There were no shortage of local celebrities from the sporting and entertainment industries at the “Back to the Future” boxing show, which was promoted by Main Events in North Bergen, New Jersey, on November 30.

One of them, former IBF junior middleweight champion Mark Medal from nearby Jersey City, was treated like royalty by everyone he came in contact with. He couldn’t walk more than a few feet before being accosted by another fan.

The 48-year-old Medal attributes his popularity not only to his boxing, but also to the fact that he has been a Jersey City police officer since 1989. Because the always smiling Medal, who lived in his native Puerto Rico until he was nine years old, is such a people and community oriented person, he says both vocations have enabled him to garner more fame than he could have ever imagined.

“People joke that I’m like the unauthorized mayor of Jersey City,” said Medal. “The city means a lot to me because I grew up there and represented it as a boxer. I do the same thing as a police officer.”

Medal’s currently assigned to prisoner transport at the municipal courthouse. Because he treats everyone with whom he comes in contact with respect, he is accorded the same respect in return.

“Life is too short to take anything for granted,” said Medal. “I’ve accomplished a lot and am proud of what I’ve done and who I am. It’s nice to be nice.”

Campaigning from 1979-87, Medal compiled a 24-3-1 (20 KOs) record against some pretty formidable opposition. He fought often at Madison Square Garden’s Felt Forum, as well as in the arena’s big room, and in Atlantic City.

It was at the Sands Hotel and Casino in Atlantic City that he won the vacant IBF title from the hard-punching, previously undefeated Earl Hargrove in March 1984. Coming into the fight, Medal had one loss in 23 bouts while Hargrove had won all 24 of his bouts by way of knockout.

“I was the first IBF champion to win my title in the ring,” said Medal, alluding to the fact that the organization, which had just been formed, had anointed most of its champions, including heavyweight king Larry Holmes. “All the other titles were handed to the champions. Hargrove had one helluva punch.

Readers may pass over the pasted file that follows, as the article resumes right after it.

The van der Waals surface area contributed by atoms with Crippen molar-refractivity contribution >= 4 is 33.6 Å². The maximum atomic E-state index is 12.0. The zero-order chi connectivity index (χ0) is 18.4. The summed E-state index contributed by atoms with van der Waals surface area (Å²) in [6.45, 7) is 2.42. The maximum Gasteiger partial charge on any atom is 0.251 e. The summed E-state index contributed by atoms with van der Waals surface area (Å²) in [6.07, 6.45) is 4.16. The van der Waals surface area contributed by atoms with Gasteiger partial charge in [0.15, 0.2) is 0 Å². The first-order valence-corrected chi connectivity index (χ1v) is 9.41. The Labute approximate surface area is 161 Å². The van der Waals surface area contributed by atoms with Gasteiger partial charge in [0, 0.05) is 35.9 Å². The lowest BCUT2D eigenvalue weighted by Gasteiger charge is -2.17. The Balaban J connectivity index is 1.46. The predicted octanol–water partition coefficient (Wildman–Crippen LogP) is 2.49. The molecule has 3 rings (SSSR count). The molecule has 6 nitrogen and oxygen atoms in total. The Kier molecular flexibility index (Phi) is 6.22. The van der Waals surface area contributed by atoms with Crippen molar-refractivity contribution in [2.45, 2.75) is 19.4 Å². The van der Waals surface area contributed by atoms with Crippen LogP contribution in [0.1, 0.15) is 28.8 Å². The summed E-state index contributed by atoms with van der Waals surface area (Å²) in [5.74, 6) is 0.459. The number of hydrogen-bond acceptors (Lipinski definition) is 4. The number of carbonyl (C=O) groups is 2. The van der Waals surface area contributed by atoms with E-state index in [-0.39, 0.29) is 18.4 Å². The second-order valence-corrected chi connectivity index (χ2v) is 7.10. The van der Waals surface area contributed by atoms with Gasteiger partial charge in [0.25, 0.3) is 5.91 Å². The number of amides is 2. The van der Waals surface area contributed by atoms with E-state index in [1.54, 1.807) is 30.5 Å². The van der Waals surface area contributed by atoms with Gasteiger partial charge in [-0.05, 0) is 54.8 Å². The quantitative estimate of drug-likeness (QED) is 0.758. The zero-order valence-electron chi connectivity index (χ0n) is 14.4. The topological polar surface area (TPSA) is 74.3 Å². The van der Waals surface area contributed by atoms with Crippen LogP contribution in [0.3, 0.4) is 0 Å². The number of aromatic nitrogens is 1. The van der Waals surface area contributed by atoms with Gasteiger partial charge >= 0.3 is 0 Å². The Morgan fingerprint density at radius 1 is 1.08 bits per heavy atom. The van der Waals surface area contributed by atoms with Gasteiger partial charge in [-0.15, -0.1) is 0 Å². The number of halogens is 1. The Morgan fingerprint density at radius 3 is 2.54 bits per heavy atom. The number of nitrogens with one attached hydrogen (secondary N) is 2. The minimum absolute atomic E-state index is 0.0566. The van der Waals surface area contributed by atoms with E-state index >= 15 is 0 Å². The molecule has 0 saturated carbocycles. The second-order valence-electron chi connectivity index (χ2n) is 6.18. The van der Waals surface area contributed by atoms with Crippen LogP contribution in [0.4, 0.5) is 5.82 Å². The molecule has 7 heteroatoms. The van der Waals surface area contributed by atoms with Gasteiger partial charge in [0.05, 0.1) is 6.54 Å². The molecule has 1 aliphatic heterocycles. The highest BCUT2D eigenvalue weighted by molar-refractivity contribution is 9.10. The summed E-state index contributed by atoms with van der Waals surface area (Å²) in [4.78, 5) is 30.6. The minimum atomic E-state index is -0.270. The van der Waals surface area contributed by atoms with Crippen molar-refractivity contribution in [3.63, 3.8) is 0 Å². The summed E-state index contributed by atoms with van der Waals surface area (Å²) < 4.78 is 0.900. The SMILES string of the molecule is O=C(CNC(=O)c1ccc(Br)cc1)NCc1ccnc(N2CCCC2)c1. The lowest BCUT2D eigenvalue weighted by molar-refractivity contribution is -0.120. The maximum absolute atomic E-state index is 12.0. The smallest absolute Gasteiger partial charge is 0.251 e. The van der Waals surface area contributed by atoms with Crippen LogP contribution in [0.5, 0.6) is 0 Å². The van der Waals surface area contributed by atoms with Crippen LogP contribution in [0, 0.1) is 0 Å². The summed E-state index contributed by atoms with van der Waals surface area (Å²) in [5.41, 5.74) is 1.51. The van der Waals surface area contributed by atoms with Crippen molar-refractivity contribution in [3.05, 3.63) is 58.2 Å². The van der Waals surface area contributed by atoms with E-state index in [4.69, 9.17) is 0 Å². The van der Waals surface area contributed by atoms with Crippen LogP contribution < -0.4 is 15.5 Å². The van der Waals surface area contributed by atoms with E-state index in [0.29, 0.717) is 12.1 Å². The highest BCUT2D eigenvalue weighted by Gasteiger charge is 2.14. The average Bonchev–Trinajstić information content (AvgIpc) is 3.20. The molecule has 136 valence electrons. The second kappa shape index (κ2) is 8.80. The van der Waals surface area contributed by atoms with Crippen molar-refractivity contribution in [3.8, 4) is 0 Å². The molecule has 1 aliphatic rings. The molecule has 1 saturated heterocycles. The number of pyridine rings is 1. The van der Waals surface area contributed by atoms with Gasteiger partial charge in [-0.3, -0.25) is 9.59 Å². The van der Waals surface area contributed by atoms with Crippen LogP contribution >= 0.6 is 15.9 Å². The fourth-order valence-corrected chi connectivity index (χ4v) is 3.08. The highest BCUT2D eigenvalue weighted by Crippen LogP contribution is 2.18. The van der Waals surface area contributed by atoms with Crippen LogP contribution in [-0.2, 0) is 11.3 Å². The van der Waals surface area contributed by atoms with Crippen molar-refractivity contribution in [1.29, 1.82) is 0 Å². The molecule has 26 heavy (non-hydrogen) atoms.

“I noticed that everyone he hit went down and didn’t get back up,” he added. “I said going into the fight, if I go down I’m getting up and I’m going to knock him out.”

In a ferocious battle of punchers, Medal stopped Hargrove in the fifth round. Unfortunately, however, his title reign didn’t last long. In his very first defense eight months later, he lost a unanimous 15-round decision to the slick-boxing Carlos Santos of Puerto Rico at the Felt Forum.

“That was heartbreaking,” said Medal. “I worked so hard to win the title, and then lost it in a fight that probably could have gone either way.”

That was not the only heartbreaking aspect of Medal’s career. In August 1978, a little over a year before he turned pro, one of his best friends, light heavyweight Kevin Smith, 12-2-1 (10 KOs), had apparently shot himself to death outside of a local restaurant called the Gridiron.

Smith, who was close to getting a fight with then champion Michael Spinks, enjoyed the same type of local popularity that Medal has to this day. They had known each other since grammar school, and had come up through the amateur ranks together.

“Kevin was like my brother,” said Medal as his eyes welled up a bit. “If Kevin ever got the opportunity to fight Spinks, he would have surprised a lot of people. He had so much heart and determination.”

So did Medal, who after losing to Santos fought three more times. After an eighth round TKO loss to Thomas Hearns for the WBC junior middleweight title in June 1986 and a ten-round draw with unheralded Donald Johnson in November 1987, he called it quits. He was only 30-years-old.

“My trainer, Bernard Forbes, who is Emile Griffith’s cousin, died,” explained Medal. “Then my managers, Edward Allen and Bob McNamara, died. Suddenly going to the gym wasn’t fun anymore. In the early days, especially with Bernard, it was always fun.”

After joining the police department in 1989, Medal, who grossed about $1.9 million during his career, has never looked back. The only thing he thinks about is the astronomical amounts of money some fighters make today.

“I can’t even imagine what that would be equal to today,” he wondered. “Life might be a little different if I was born a little later.”

Medal, who has been married for 29 years and is the father of six children who range in age from eight to 30, lives by his own golden rules.

“Take care of yourself, treat others fairly, live a decent life, and work out,” he said, stressing the latter. “Live life and enjoy it. We’re all here on borrowed time, so make the best of it.”

As far as any long-range plans, Medal only has one. Having recently visited Hawaii with his wife, he is determined to live there someday. “It’s the most beautiful place on earth,” he explained. “I’ve never seen any place like it.”